The scope of the Commission's inquiry was as far-reaching as were its final conclusions. The specific areas of inquiry for volume IV part IV were voluminous and taken with the conclusions covered 108 areas of specific enquiry. The main headings of the inquiry for part IV were as follows: Part I, which set out the conditions of the inquiry for part IV and included descriptions of the Poor Law Unions examined, money expended by the Unions, the general conditions of labourers, population, earnings, congestion and rates of emigration. Part II dealt specifically with the supply of labour and made inquiry into areas such as the impact of mechanisation, numbers employed in the past decade, employment of women and the efficiency of labour. Part III considered conditions of engagement and included inquiries into the effects of diet, tea and alchahol drinking and seasonal hours worked in all sectors of the rural economy. Part IV details wages and earnings of the agricultural labourer and under 25 subheadings analysis in considerable details wage as opposed to incomes in kind experienced in the four Unions visited by the Commissioner's of Inquiry. Part V examined the conditions of accommodation and part VI the types and usage of lands leased by the rural labourer. Part VII examined the role played in the rural economy by benefit societys and trade unions whereas part VIII reported on the relations between employer and employee. The report concluded in parts IX and X by comparing the overall conditions of agricultural labourers in the Poor Law Unions of Westport, Castlereagh, Skibbereen and Delvin with those in Norfolk and Suffolk, England.
These areas of inquiry differed only slightly from areas of inquiry conducted into the conditions of agricultural labourer in other parts of the country, but part IV did consider the most areas of agrarian society were examined by the Commission.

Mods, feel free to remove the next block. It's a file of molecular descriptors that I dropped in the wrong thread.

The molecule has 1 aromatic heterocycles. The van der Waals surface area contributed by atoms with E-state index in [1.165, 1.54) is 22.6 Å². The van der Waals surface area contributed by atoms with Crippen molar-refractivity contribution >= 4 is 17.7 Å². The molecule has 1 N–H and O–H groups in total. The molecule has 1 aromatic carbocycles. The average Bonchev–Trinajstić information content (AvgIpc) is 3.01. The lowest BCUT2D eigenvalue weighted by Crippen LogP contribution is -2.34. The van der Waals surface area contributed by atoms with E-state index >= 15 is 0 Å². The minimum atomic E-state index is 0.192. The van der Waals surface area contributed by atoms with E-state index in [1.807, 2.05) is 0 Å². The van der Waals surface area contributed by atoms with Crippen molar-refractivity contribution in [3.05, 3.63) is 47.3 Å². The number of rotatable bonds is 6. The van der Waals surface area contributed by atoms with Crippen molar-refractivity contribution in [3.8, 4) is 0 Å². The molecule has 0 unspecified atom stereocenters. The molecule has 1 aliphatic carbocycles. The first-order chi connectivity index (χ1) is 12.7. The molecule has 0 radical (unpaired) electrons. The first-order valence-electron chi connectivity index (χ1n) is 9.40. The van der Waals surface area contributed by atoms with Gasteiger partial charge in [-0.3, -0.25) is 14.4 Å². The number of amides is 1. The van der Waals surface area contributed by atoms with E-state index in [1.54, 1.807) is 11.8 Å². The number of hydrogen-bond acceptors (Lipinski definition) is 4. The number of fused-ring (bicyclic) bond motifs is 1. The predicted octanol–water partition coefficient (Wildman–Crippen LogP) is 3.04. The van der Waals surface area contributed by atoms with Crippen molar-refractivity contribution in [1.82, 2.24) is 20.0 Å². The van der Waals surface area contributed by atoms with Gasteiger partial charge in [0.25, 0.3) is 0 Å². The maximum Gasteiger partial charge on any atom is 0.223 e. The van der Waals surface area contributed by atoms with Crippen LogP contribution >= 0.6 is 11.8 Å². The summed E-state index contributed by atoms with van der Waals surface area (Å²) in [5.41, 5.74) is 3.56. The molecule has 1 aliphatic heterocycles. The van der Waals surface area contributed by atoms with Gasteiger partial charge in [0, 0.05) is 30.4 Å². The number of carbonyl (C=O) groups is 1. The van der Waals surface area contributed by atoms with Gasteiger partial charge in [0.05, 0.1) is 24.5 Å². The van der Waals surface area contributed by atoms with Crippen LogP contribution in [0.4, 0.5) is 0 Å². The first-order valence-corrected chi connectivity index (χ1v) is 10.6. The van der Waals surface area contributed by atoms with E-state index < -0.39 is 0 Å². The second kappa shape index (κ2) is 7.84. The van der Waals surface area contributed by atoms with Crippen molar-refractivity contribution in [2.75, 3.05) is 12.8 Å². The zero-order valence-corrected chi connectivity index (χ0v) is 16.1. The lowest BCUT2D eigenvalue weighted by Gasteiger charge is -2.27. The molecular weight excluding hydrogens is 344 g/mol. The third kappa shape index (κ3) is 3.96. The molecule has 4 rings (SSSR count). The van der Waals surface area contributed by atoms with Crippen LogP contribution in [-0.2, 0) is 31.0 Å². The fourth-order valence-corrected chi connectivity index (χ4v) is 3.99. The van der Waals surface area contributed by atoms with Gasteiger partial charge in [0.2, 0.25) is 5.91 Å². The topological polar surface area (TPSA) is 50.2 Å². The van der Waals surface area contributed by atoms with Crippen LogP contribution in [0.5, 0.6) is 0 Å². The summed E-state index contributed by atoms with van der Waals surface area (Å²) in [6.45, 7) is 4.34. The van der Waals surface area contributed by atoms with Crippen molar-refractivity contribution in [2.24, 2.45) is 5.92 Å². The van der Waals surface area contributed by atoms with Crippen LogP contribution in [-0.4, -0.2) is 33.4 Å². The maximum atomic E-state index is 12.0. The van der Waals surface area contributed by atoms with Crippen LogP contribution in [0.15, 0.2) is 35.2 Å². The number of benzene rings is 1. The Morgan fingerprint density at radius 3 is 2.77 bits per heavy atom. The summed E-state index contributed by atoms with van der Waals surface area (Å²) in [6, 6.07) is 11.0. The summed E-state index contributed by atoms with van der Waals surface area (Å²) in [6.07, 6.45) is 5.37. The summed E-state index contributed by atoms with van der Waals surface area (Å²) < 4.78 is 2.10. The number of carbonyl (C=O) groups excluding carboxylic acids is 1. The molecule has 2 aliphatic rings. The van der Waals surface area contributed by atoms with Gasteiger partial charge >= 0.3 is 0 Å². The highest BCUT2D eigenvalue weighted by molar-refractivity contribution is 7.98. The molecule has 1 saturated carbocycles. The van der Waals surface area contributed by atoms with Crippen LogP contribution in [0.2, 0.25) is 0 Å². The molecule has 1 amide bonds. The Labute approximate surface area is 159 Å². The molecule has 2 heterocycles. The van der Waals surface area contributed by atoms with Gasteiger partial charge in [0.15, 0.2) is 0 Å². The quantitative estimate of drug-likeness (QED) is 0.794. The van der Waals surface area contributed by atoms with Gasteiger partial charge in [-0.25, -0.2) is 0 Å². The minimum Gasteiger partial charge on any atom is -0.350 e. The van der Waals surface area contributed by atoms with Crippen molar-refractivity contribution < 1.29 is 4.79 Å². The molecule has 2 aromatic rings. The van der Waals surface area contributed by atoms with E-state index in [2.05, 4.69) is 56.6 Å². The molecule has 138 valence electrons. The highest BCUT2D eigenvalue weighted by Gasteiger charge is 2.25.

In short, the Commission probed into every conceivable aspect of labourer's lives and probably extended its scope beyond its original remit by inquiring into the conditions and circumstances of town labourers, miners and women labourers both town and country. Taken as a whole the 1893 Royal Commission on Labour provides provides some of the best social, economic and historical data available for the labouring classes of Ireland towards the end of the 19th century and will be a useful time for academics and those simply interested in the socio-economic conditions experienced by much of the population of Ireland in the 1890s.
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This publication reproduces just the Province of Connaught section of Slater's 1894 Royal National Directory of Ireland. This directory is one of only nine national directories for Ireland published prior to 1900. Apart from the fulsome coverage given-over to Ireland's four major cities, Slater's also provides information on the principal private and commercial residents (including farmers) of the larger towns and villages. As a fully searchable CD-Rom, the publication of Slater's Royal National Directory of Ireland is an essential research aid that must grace the shelves of anybody interested in the people and institutions of Ireland.